Many Americans have economic challenges including fluctuating wages, disappearing pensions, unaffordable housing, and rising health care and education costs. Traditional pathways to financial stability, such as education, homeownership, good jobs, and retirement savings, are threatened by student debt, foreclosures, and dramatic changes in the way we work. We see the result of this financial insecurity in the volatile — and, at times, ugly — politics of this election year.
With the support of Prudential and the Ford Foundation, the Aspen Institute Financial Security Program and Economic Opportunities Program convened the 2016 Economic Security Summit: Reconnecting Work and Wealth. The Summit brought together forty of the nation’s top thinkers to grapple with the cross-cutting issues of equity, inclusion, mobility, growth, and opportunity.
The cross-sector dialogues at the Summit engaged dynamic thought leaders in industry, academia, government, policy, advocacy, journalism, and philanthropy. Participants included Thomas Perez, US Secretary of Labor; Jason Furman, chairman of the White House Council of Economic Advisors; Jacob Hacker of Yale University; Heather McGhee of Demos; and J.D. Vance, author of the bestselling memoir Hillbilly Elegy. Click here for a complete list of attendees.
Participants grappled with the trends, proposed bold ideas, and specified the products, policies, and strategies that can advance those ideas. They asked:
- Can we restore traditional paths to the middle class, or must we develop new routes to economic mobility and financial security?
- How must innovations in financial markets intersect with policy reforms to improve the well-being of vulnerable American families?
- Are American values shifting with changes in our culture, economy, demography, technology, and politics, and should this recalibrate our solutions?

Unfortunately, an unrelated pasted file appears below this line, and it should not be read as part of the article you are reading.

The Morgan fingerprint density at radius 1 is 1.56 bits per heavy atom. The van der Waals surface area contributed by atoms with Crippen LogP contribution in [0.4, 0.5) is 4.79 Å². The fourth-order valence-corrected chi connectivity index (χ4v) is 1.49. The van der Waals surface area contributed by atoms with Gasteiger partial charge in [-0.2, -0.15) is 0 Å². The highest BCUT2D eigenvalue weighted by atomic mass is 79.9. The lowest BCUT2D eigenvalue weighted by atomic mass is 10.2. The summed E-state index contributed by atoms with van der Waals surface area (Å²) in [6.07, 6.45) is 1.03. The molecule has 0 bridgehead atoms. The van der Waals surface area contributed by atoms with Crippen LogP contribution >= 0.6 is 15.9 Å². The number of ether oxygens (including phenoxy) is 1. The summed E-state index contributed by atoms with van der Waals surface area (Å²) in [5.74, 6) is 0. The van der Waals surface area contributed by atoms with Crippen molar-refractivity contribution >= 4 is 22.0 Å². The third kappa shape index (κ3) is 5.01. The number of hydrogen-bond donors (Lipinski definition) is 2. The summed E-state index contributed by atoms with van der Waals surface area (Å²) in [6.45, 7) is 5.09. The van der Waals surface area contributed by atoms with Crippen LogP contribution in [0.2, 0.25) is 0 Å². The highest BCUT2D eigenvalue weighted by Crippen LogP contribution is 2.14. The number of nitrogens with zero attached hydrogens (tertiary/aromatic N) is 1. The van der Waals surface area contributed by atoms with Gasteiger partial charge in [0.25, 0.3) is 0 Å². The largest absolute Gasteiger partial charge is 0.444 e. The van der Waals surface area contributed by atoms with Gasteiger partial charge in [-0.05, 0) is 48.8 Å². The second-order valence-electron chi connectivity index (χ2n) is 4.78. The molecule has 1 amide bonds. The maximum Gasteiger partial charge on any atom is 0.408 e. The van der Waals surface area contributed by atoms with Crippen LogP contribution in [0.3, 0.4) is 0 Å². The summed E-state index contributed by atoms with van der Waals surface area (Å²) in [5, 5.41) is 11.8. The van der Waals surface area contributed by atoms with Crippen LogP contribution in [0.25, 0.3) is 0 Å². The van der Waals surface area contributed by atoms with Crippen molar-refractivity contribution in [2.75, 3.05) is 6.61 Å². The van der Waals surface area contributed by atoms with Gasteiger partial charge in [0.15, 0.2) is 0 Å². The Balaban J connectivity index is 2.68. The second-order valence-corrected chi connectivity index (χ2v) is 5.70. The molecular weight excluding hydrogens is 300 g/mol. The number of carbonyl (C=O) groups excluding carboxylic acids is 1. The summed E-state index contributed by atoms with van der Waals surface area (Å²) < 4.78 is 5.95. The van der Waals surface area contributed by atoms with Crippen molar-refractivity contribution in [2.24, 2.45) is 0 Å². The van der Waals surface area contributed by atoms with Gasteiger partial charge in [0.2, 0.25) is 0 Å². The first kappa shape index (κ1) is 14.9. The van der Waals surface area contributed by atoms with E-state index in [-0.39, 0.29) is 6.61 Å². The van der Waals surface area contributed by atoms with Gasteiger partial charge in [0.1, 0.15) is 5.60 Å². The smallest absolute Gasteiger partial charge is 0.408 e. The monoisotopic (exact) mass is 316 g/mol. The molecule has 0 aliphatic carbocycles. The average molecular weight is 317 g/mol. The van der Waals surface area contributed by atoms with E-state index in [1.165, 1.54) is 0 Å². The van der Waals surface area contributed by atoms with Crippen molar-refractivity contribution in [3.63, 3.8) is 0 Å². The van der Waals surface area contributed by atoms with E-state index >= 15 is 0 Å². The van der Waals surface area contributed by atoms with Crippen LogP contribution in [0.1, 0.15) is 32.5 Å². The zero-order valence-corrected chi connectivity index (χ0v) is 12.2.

- What are the fundamental elements of a new 21st century social compact?
- On the eve of the 2016 elections, what policies should the next administration and Congress enact to improve economic opportunity and family financial security?
We invite you to watch a recording of the opening panel, Economic Insecurity, American Values and the Politics of Resentment, streamed live from Aspen, Colorado.
Additionally, you can engage with content that emerges from the Summit – including editorials, video interviews, and reports – by following FSP and EOP on Twitter (@Aspen_FSP, @AspenWorkforce, @AspenMicro, #ESS2016).
Reconnecting Work and Wealth is a joint set of work led by the Financial Security Program and Economic Opportunities Program at the Aspen Institute. Income and assets are both essential building blocks of household economic security and opportunity, and are intertwined in the economic lives of households. Together the programs are exploring how critical changes in recent decades are reshaping both labor and financial markets and leaving working families more vulnerable. Through publications, public convenings, and intensive dialogues with leaders in industry, academia, philanthropy, government, and nonprofit organizations, the Aspen Institute is advancing the conversation on how to ensure that hard work can lead to economic stability and mobility in today’s economy. To learn more, visit as.pn/workandwealth.